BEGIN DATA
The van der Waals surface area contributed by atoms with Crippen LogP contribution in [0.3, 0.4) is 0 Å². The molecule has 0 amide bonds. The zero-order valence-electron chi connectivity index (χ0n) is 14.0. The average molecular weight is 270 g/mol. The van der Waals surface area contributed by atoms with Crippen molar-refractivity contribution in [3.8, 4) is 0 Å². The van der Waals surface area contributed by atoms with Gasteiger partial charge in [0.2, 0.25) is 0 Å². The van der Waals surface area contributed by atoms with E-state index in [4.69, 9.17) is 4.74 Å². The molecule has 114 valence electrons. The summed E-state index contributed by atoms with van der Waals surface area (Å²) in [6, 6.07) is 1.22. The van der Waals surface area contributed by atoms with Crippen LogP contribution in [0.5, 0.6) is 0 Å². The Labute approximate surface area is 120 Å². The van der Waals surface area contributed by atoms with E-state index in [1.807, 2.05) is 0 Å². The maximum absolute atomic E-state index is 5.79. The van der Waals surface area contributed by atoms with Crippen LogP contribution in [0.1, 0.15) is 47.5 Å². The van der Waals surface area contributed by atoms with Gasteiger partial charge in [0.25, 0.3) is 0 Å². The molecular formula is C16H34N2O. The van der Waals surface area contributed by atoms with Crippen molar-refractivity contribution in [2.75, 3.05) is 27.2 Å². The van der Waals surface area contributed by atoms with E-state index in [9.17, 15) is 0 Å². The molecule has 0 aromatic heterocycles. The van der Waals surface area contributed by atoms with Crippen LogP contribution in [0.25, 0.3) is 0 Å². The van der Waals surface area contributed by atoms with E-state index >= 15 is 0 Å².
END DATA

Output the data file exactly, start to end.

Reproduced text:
The van der Waals surface area contributed by atoms with Crippen LogP contribution in [0.3, 0.4) is 0 Å². The molecule has 0 amide bonds. The zero-order valence-electron chi connectivity index (χ0n) is 14.0. The average molecular weight is 270 g/mol. The van der Waals surface area contributed by atoms with Crippen molar-refractivity contribution in [3.8, 4) is 0 Å². The van der Waals surface area contributed by atoms with Gasteiger partial charge in [0.2, 0.25) is 0 Å². The van der Waals surface area contributed by atoms with E-state index in [4.69, 9.17) is 4.74 Å². The molecule has 114 valence electrons. The summed E-state index contributed by atoms with van der Waals surface area (Å²) in [6, 6.07) is 1.22. The van der Waals surface area contributed by atoms with Crippen LogP contribution in [0.5, 0.6) is 0 Å². The Labute approximate surface area is 120 Å². The van der Waals surface area contributed by atoms with E-state index in [1.807, 2.05) is 0 Å². The maximum absolute atomic E-state index is 5.79. The van der Waals surface area contributed by atoms with Crippen LogP contribution in [0.1, 0.15) is 47.5 Å². The van der Waals surface area contributed by atoms with Gasteiger partial charge in [0.25, 0.3) is 0 Å². The molecular formula is C16H34N2O. The van der Waals surface area contributed by atoms with Crippen molar-refractivity contribution in [2.75, 3.05) is 27.2 Å². The van der Waals surface area contributed by atoms with E-state index in [9.17, 15) is 0 Å². The molecule has 0 aromatic heterocycles. The van der Waals surface area contributed by atoms with Crippen LogP contribution in [0.25, 0.3) is 0 Å². The van der Waals surface area contributed by atoms with E-state index >= 15 is 0 Å².